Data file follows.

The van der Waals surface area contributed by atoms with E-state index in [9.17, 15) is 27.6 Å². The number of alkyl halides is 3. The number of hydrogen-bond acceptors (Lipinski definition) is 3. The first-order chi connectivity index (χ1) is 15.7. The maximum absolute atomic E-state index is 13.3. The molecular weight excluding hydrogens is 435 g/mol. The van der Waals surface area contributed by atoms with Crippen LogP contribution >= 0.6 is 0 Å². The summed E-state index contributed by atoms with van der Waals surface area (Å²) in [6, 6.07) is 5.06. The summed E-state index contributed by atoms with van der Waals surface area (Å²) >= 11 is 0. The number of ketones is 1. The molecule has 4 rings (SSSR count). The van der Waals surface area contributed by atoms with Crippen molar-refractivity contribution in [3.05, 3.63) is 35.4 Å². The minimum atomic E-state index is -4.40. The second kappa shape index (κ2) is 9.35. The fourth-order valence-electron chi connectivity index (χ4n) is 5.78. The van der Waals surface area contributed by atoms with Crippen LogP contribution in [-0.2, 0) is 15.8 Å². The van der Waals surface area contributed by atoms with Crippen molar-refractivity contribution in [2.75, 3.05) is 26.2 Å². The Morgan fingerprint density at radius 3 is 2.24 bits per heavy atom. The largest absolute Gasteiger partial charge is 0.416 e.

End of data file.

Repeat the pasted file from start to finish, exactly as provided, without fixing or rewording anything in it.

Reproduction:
The van der Waals surface area contributed by atoms with E-state index in [9.17, 15) is 27.6 Å². The number of alkyl halides is 3. The number of hydrogen-bond acceptors (Lipinski definition) is 3. The first-order chi connectivity index (χ1) is 15.7. The maximum absolute atomic E-state index is 13.3. The molecular weight excluding hydrogens is 435 g/mol. The van der Waals surface area contributed by atoms with Crippen LogP contribution >= 0.6 is 0 Å². The summed E-state index contributed by atoms with van der Waals surface area (Å²) in [6, 6.07) is 5.06. The summed E-state index contributed by atoms with van der Waals surface area (Å²) >= 11 is 0. The number of ketones is 1. The molecule has 4 rings (SSSR count). The van der Waals surface area contributed by atoms with Crippen molar-refractivity contribution in [3.05, 3.63) is 35.4 Å². The minimum atomic E-state index is -4.40. The second kappa shape index (κ2) is 9.35. The fourth-order valence-electron chi connectivity index (χ4n) is 5.78. The van der Waals surface area contributed by atoms with Crippen LogP contribution in [-0.2, 0) is 15.8 Å². The van der Waals surface area contributed by atoms with Crippen molar-refractivity contribution in [2.75, 3.05) is 26.2 Å². The Morgan fingerprint density at radius 3 is 2.24 bits per heavy atom. The largest absolute Gasteiger partial charge is 0.416 e.